An Estonian man was sentenced today to more than five years in a U.S. prison for his role in at least 13 ransomware attacks that caused losses of approximately $53 million. Prosecutors say the accused also enjoyed a lengthy career of “cashing out” access to hacked bank accounts worldwide.
Maksim Berezan, 37, is an Estonian national who was arrested nearly two years ago in Latvia. U.S. authorities alleged Berezan was a longtime member of DirectConnection, a closely-guarded Russian cybercriminal forum that existed until 2015. Berezan’s indictment (PDF) says he used his status at DirectConnection to secure cashout jobs from other vetted crooks on the exclusive crime forum.
Berezan specialized in cashouts and “drops.” Cashouts refer to using stolen payment card data to make fraudulent purchases or to withdraw money from bank accounts without authorization. A drop is a location or individual able to securely receive and forward funds or goods obtained through cashouts or other types of fraud. Drops typically are used to make it harder for law enforcement to trace fraudulent transactions and to circumvent fraud detection measures used by banks and credit card companies.
Acting on information from U.S. authorities, in November 2020 Latvian police searched Berezan’s residence there and found a red Porsche Carrera 911, a black Porsche Cayenne, a Ducati motorcycle, and an assortment of jewelry. They also seized $200,000 in currency, and $1.7 million in bitcoin.
After Berezan was extradited to the United States in December 2020, investigators searching his electronic devices said they found “significant evidence of his involvement in ransomware activity.”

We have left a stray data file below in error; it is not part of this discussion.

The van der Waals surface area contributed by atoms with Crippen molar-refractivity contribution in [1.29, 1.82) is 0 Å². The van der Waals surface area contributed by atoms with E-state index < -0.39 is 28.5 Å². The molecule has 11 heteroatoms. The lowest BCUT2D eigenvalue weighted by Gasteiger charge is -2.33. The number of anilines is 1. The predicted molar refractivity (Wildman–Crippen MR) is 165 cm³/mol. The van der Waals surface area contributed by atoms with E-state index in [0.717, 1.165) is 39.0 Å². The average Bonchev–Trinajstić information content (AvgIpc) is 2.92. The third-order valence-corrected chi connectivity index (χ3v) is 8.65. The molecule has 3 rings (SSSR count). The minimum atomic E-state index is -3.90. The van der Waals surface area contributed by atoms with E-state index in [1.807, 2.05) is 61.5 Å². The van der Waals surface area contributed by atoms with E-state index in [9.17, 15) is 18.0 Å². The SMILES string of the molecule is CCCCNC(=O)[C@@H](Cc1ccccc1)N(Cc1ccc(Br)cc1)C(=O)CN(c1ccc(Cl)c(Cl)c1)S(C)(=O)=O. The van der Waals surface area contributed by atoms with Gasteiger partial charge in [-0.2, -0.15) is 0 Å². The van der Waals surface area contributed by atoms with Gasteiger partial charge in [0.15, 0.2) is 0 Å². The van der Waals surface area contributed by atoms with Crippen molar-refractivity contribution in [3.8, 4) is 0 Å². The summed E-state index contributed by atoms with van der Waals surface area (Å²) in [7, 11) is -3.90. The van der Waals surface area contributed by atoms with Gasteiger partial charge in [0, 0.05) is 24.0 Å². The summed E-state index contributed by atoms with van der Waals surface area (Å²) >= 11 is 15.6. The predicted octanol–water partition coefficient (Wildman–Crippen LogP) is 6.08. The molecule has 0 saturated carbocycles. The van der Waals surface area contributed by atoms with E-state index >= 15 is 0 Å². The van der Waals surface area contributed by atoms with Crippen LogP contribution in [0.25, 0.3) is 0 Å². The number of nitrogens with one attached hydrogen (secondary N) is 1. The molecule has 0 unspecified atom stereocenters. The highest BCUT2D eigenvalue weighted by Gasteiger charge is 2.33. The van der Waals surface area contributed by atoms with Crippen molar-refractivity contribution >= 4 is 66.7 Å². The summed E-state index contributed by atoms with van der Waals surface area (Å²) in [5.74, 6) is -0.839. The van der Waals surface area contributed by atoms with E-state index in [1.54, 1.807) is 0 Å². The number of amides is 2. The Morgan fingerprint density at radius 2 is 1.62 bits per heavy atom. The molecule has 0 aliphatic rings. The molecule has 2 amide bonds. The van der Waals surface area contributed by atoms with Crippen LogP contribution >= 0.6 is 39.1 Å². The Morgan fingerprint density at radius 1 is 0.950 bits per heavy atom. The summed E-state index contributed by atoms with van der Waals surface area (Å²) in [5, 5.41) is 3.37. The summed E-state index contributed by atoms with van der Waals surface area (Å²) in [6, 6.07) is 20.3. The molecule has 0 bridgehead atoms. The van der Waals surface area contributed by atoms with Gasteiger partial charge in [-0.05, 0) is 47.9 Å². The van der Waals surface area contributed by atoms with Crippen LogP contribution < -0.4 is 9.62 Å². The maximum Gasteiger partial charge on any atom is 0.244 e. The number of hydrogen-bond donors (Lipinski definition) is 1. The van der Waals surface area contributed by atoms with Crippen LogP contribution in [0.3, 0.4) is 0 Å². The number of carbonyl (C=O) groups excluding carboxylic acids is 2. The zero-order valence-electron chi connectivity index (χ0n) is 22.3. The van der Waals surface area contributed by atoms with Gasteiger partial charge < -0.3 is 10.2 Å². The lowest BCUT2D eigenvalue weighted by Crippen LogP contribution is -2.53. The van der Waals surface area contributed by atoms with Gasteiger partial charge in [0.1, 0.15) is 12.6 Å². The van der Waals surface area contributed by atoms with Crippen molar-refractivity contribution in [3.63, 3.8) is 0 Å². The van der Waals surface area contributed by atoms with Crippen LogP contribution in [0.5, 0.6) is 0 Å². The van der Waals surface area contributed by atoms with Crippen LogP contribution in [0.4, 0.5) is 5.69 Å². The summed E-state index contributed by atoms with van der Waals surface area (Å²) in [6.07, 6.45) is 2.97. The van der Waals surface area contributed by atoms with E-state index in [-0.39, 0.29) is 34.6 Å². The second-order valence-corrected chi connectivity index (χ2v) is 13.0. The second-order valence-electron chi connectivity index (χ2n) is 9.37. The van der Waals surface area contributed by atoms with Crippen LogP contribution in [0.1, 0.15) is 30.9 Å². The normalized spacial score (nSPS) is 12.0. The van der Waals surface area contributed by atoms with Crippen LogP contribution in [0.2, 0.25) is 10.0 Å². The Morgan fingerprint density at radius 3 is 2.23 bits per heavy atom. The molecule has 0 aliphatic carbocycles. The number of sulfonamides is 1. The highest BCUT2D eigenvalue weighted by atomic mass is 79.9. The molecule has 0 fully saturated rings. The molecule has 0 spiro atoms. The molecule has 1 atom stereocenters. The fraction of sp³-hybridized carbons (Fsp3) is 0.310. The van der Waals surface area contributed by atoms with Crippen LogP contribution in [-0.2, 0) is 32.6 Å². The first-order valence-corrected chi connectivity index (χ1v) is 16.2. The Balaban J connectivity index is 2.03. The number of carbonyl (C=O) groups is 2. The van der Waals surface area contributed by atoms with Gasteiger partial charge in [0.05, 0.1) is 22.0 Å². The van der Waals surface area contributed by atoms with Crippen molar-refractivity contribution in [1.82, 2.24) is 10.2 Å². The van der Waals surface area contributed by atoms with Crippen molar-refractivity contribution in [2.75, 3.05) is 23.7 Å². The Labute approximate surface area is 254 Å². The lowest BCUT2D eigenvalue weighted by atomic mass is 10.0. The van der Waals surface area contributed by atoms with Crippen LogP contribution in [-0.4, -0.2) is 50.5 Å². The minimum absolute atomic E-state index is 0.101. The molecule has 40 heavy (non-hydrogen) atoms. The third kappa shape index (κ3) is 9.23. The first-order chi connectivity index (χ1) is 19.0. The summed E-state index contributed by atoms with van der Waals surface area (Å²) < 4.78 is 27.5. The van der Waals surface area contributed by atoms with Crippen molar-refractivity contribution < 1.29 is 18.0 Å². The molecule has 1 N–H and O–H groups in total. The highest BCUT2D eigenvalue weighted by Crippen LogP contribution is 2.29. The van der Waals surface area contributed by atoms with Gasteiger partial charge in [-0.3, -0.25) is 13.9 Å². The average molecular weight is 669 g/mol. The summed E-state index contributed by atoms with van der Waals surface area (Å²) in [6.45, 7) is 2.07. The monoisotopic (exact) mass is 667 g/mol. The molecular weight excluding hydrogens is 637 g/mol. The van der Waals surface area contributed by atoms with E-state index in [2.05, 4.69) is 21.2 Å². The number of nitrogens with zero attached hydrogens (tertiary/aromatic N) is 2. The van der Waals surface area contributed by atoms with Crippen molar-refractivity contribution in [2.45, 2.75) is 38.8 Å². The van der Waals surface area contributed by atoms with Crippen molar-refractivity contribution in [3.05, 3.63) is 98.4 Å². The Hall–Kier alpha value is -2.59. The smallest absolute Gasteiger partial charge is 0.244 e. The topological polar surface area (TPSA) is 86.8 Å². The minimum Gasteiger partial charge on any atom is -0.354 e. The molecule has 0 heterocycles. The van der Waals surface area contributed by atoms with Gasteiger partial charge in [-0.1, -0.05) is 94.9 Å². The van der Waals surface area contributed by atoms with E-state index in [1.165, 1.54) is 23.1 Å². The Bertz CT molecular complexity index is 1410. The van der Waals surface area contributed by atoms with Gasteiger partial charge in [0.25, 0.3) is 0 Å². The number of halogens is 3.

“The post-extradition investigation determined that Berezan had participated in at least 13 ransomware attacks, 7 of which were against U.S. victims, and that approximately $11 million in ransom payments flowed into cryptocurrency wallets that he controlled,” reads a statement from the U.S. Department of Justice.
Berezan pleaded guilty in April 2021 to conspiracy to commit wire fraud.
For many years on DirectConnection and other crime forums, Berezan went by the hacker alias “Albanec.” Investigators close to the case told KrebsOnSecurity that Albanec was involved in multiple so-called “unlimited” cashouts, a highly choreographed, global fraud scheme in which crooks hack a bank or payment card processor and used cloned payment cards at cash machines around the world to fraudulently withdraw millions of dollars in just a few hours.
Berezan joins a growing list of top cybercriminals from DirectConnection who’ve been arrested and convicted of cybercrimes since the forum disappeared years ago. One of Albanec’s business partners on the forum was Sergey “Flycracker” Vovnenko, a Ukrainian man who once ran his own cybercrime forum and who in 2013 executed a plot to have heroin delivered to our home in a bid to get Yours Truly arrested for drug possession. Vovnenko was later arrested, extradited to the United States, pleaded guilty and spent more than three years in prison on botnet-related charges (Vovnenko is now back in Ukraine, trying to fight the Russian invasion with his hacking abilities).
Perhaps the most famous DirectConnection member was its administrator Aleksei Burkov, a Russian hacker thought to be so connected to the Russian cybercriminal scene that he was described as an “asset of extreme importance to Moscow.” Burkov was arrested in Israel in 2015, and the Kremlin arrested an Israeli woman on trumped-up drug charges to force a prisoner swap.
That effort failed. Burkov was extradited to the U.S. in 2019, soon pleaded guilty, and was sentenced to nine years. However, he was recently deported back to Russia prior to serving his full sentence, which has prompted Republican leaders in the House to question why.
Other notable cybercrooks from DirectConnection who’ve been arrested, extradited to the U.S. and sentenced to prison include convicted credit card fraudsters Vladislav “Badb” Horohorin and Sergey “zo0mer” Kozerev, as well as the infamous spammer and botnet master Peter “Severa” Levashov.
At his sentencing today, Berezan was sentenced to 66 months in prison and ordered to pay $36 million in restitution to his victims. A source close to the investigation said Berezan’s sentence likely would have been far more severe had he not entered into a cooperation agreement to share useful information with U.S. authorities.